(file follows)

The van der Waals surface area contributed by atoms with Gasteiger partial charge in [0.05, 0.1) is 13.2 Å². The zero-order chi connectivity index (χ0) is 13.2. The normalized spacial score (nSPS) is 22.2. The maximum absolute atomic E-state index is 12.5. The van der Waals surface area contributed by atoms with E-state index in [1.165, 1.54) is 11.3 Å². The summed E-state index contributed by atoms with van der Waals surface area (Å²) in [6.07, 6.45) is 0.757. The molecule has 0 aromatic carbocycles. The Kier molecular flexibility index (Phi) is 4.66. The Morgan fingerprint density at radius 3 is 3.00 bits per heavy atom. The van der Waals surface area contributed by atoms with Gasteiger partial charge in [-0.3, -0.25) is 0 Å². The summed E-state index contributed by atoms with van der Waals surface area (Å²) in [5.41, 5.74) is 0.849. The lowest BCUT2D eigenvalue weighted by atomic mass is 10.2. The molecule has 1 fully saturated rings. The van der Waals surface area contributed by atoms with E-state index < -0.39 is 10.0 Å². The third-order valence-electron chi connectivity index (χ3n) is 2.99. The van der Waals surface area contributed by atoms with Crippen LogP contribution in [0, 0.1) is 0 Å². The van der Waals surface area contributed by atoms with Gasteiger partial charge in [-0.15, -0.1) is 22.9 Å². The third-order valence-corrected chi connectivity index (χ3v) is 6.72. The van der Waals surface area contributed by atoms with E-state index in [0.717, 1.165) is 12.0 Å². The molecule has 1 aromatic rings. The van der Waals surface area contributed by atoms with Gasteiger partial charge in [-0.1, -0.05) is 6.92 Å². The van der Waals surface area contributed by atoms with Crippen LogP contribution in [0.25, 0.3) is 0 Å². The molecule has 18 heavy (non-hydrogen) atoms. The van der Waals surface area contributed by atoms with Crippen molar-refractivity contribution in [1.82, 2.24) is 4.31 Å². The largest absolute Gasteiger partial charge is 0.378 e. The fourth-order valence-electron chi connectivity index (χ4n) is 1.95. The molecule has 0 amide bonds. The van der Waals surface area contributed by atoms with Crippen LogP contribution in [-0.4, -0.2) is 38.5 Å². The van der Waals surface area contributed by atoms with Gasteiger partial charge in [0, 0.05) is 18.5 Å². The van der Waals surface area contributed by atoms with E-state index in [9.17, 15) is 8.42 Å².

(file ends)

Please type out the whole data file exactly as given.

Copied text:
The van der Waals surface area contributed by atoms with Gasteiger partial charge in [0.05, 0.1) is 13.2 Å². The zero-order chi connectivity index (χ0) is 13.2. The normalized spacial score (nSPS) is 22.2. The maximum absolute atomic E-state index is 12.5. The van der Waals surface area contributed by atoms with E-state index in [1.165, 1.54) is 11.3 Å². The summed E-state index contributed by atoms with van der Waals surface area (Å²) in [6.07, 6.45) is 0.757. The molecule has 0 aromatic carbocycles. The Kier molecular flexibility index (Phi) is 4.66. The Morgan fingerprint density at radius 3 is 3.00 bits per heavy atom. The van der Waals surface area contributed by atoms with Gasteiger partial charge in [-0.3, -0.25) is 0 Å². The summed E-state index contributed by atoms with van der Waals surface area (Å²) in [5.41, 5.74) is 0.849. The lowest BCUT2D eigenvalue weighted by atomic mass is 10.2. The molecule has 1 fully saturated rings. The van der Waals surface area contributed by atoms with E-state index < -0.39 is 10.0 Å². The third-order valence-electron chi connectivity index (χ3n) is 2.99. The van der Waals surface area contributed by atoms with Crippen LogP contribution in [0, 0.1) is 0 Å². The van der Waals surface area contributed by atoms with Gasteiger partial charge in [-0.15, -0.1) is 22.9 Å². The third-order valence-corrected chi connectivity index (χ3v) is 6.72. The van der Waals surface area contributed by atoms with E-state index in [0.717, 1.165) is 12.0 Å². The molecule has 1 aromatic rings. The van der Waals surface area contributed by atoms with Gasteiger partial charge in [-0.1, -0.05) is 6.92 Å². The van der Waals surface area contributed by atoms with Crippen LogP contribution in [0.25, 0.3) is 0 Å². The molecule has 18 heavy (non-hydrogen) atoms. The van der Waals surface area contributed by atoms with Crippen molar-refractivity contribution in [1.82, 2.24) is 4.31 Å². The largest absolute Gasteiger partial charge is 0.378 e. The fourth-order valence-electron chi connectivity index (χ4n) is 1.95. The molecule has 0 amide bonds. The van der Waals surface area contributed by atoms with Crippen LogP contribution in [-0.4, -0.2) is 38.5 Å². The van der Waals surface area contributed by atoms with Gasteiger partial charge in [0, 0.05) is 18.5 Å². The van der Waals surface area contributed by atoms with E-state index in [9.17, 15) is 8.42 Å².